Understanding President Duterte #1: Trial by NPA
In referring to a Philippine National Police (PNP) officer [police chief of Gov. Generoso, Davao Oriental] held by the New People’s Army (NPA), President Elect Duterte is reported to have said:
“I’m sorry for that guy. I leave his fate to the NPA”, Duterte said. Duterte also said the NPA should try Olgachen in its revolutionary courts and sentence him to 10 years of hard labor. [Duterte tells NPA: Try captive cop; Inquirer] [Duterte: Captive cop chief’s fate up to NPA; Philstar]
The purported situation as explained by NPA representatives is that the PNP officer was found to have a packet of drugs (shabu) in his possession.
Now this is an exceptional statement by the President Elect because it appears to promote extra-judicial punishment by an armed element of the Communist Party of the Philippines (CPP) which is engaging in acts that are clearly illegal. The Mayor has not yet been sworn in as President and is acting as either a private citizen or the Mayor of Davao City. That adds to the peculiarity of the moment.
Let me list some statements, rather as a quick briefing on the various elements of context and fact pertaining to this situation:
- Mayor Duterte is President Elect and has no official position with the national government. He has taken no oath.
- The NPA was delisted as a terrorist organization by the Philippine government when peace talks were initiated with the Aquino Administration in 2011. The group is still branded as a terrorist organization by the United States and European Union.
- The NPA conducts illegal acts, including kidnapping for ransom, extortion (“taxation”), and destruction of properties (utility towers; buses). The group engages in deadly armed conflict with Philippine police and armed forces.
- As a private citizen of the Philippines, Mayor Duterte has full right of free speech.
- The Mayor’s speech carries a certain exceptional weight because he is the incoming president. Therefore, many would expect him to demonstrate a certain exceptional responsibility when speaking. It is possible that the NPA will view the comments as having actual authority, or sanction, for the trial of a private citizen outside the courts of the land.
- There is no provision in the Constitution for such an extra-judicial act.
- We don’t know if the PNP officer had drugs, or if the drugs were planted, or if he would be found innocent or guilty in an actual court of law.
- It is possible that rank and file PNP officers will have great concern about the Mayor’s statements as there is no assurance if they are also caught in a compromised position, real or mocked up. The PNP, as an official organization, would be seen to have left the captured man behind (PNP officials have stated they will continue their efforts to free the man from captivity.]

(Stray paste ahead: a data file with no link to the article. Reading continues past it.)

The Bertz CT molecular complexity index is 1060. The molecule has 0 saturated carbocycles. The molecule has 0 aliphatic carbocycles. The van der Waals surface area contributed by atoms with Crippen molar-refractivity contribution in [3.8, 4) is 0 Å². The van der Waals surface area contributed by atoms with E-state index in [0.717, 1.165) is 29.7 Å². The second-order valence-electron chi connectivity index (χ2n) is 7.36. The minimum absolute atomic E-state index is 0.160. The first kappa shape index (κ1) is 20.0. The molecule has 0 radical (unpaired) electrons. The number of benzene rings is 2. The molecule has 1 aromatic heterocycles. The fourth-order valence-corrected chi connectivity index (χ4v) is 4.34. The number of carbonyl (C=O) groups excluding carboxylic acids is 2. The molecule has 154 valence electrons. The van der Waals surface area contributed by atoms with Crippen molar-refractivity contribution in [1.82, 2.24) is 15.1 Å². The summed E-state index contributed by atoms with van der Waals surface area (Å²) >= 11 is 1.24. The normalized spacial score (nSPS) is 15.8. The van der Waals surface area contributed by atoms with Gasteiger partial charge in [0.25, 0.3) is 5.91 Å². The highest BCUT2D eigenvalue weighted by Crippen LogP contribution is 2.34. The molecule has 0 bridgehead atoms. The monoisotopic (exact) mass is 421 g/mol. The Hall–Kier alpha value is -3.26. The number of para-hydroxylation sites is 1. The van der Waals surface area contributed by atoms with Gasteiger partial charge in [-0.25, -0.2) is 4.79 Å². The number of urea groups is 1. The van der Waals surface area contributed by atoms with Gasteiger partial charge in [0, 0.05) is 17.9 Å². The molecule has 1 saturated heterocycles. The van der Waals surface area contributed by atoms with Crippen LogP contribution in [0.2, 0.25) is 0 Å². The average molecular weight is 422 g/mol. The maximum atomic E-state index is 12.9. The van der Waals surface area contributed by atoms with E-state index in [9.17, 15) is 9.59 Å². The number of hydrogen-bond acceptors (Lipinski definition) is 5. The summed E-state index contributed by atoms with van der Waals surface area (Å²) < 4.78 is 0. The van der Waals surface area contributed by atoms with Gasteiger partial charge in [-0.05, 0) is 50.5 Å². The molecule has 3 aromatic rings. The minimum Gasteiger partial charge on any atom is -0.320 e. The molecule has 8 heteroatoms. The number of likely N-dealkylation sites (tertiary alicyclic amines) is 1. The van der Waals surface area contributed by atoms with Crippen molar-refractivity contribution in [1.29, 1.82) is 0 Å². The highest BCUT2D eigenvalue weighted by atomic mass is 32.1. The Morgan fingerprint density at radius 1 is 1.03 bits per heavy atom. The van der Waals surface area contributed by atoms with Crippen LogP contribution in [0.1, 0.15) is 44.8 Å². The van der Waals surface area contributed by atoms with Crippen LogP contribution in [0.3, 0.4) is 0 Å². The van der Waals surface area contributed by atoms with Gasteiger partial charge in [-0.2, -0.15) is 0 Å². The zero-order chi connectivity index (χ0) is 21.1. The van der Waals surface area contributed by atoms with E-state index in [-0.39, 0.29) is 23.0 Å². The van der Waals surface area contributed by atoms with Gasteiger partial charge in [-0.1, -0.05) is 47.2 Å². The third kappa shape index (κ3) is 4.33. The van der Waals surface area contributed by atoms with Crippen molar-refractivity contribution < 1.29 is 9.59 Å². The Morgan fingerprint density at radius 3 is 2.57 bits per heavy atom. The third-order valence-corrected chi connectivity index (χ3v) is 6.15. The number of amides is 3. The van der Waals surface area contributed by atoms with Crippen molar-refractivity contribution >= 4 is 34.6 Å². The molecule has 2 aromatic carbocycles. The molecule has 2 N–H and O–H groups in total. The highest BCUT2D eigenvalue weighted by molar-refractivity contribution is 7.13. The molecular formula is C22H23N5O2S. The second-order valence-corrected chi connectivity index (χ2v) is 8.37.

- PNP officers are open to extortion in the future if copycat abductions are carried out.
- The incoming Head of the PNP has vowed to execute the will of President Elect Duterte.
- There is a potential for conflict within the ranks of the PNP if the new chief is seen as not supporting his troops.
- Voters elected Mayor Duterte to the presidency fairly and legally, and with a clear mandate to “change” things.
- The PNP has primary responsibility for investigating criminal incidents by PNP officers, and recommending and carrying out punishments, via its Police Board. If the police officer were to be investigated for drug offenses, it would fall to the PNP to investigate.
- The Office of the Ombudsman (OMB) has primary responsibility for investigating administrative crimes of public officials under various laws, including the Code of Conduct and Ethical standards [Memorandum of Agreement; pdf file]. If Mayor Duterte were in violation of the law, this would be within the purview of the OMB.
- President Elect Duterte has promised reconcilement and peace between the national government and CPP/NPA. He has offered cabinet secretarial positions to leftists recommended by the CPP. His opinion on the captured PNP officer can be seen as another conciliatory move aimed at peace.
- Mayor Duterte and his spokespeople have asked that we grant him the right to put in place the changes he wishes to make.
- There is no question that Mayor Duterte believes extra-judicial solutions can bring about change faster than working through the nation’s back logged, procedurally hidebound courts. We can confirm this through his own words.
- The dilemma for citizens is whether or not the gains from extra-judicial solutions, with increased probabilities of innocents bearing punishment, will be better than gains from slow justice through the courts. It seems (to me) that no one has the wisdom to make this decision and that anyone with an opinion is guessing.
- International human rights groups clearly frown on extra-judicial solutions. They have also been critical of the slow and politicized courts of the Philippine judiciary.
- President Elect Duterte expects us to give him the benefit of the doubt. Senators and others are generally giving endorsement to Mr. Duterte’s initiatives.
- Peace is not possible without granting concessions and respect to the NPA and CPP.
Given this background, what position do you recommend be taken?
- Wait and see what develops.
- Protest the Mayor’s statements; encourage the filing of charges against the mayor by the OMB.
- Advocate for speedy extra-judicial solutions. Support his initiatives.
Or is there some other position you think would be best?